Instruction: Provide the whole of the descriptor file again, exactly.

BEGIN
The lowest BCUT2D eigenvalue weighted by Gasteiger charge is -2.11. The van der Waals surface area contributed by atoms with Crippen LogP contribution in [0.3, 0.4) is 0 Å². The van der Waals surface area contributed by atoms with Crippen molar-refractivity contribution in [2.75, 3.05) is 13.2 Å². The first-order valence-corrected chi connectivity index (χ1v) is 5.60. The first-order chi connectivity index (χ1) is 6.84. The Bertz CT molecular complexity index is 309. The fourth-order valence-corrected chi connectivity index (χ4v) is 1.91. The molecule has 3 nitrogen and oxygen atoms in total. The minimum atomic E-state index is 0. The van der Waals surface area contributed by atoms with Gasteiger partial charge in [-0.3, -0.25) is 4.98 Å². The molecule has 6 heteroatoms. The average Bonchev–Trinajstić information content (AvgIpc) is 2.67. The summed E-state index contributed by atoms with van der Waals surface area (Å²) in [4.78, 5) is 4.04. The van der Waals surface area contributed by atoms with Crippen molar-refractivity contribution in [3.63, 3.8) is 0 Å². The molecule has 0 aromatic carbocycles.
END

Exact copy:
The lowest BCUT2D eigenvalue weighted by Gasteiger charge is -2.11. The van der Waals surface area contributed by atoms with Crippen LogP contribution in [0.3, 0.4) is 0 Å². The van der Waals surface area contributed by atoms with Crippen molar-refractivity contribution in [2.75, 3.05) is 13.2 Å². The first-order valence-corrected chi connectivity index (χ1v) is 5.60. The first-order chi connectivity index (χ1) is 6.84. The Bertz CT molecular complexity index is 309. The fourth-order valence-corrected chi connectivity index (χ4v) is 1.91. The molecule has 3 nitrogen and oxygen atoms in total. The minimum atomic E-state index is 0. The van der Waals surface area contributed by atoms with Gasteiger partial charge in [-0.3, -0.25) is 4.98 Å². The molecule has 6 heteroatoms. The average Bonchev–Trinajstić information content (AvgIpc) is 2.67. The summed E-state index contributed by atoms with van der Waals surface area (Å²) in [4.78, 5) is 4.04. The van der Waals surface area contributed by atoms with Crippen molar-refractivity contribution in [3.63, 3.8) is 0 Å². The molecule has 0 aromatic carbocycles.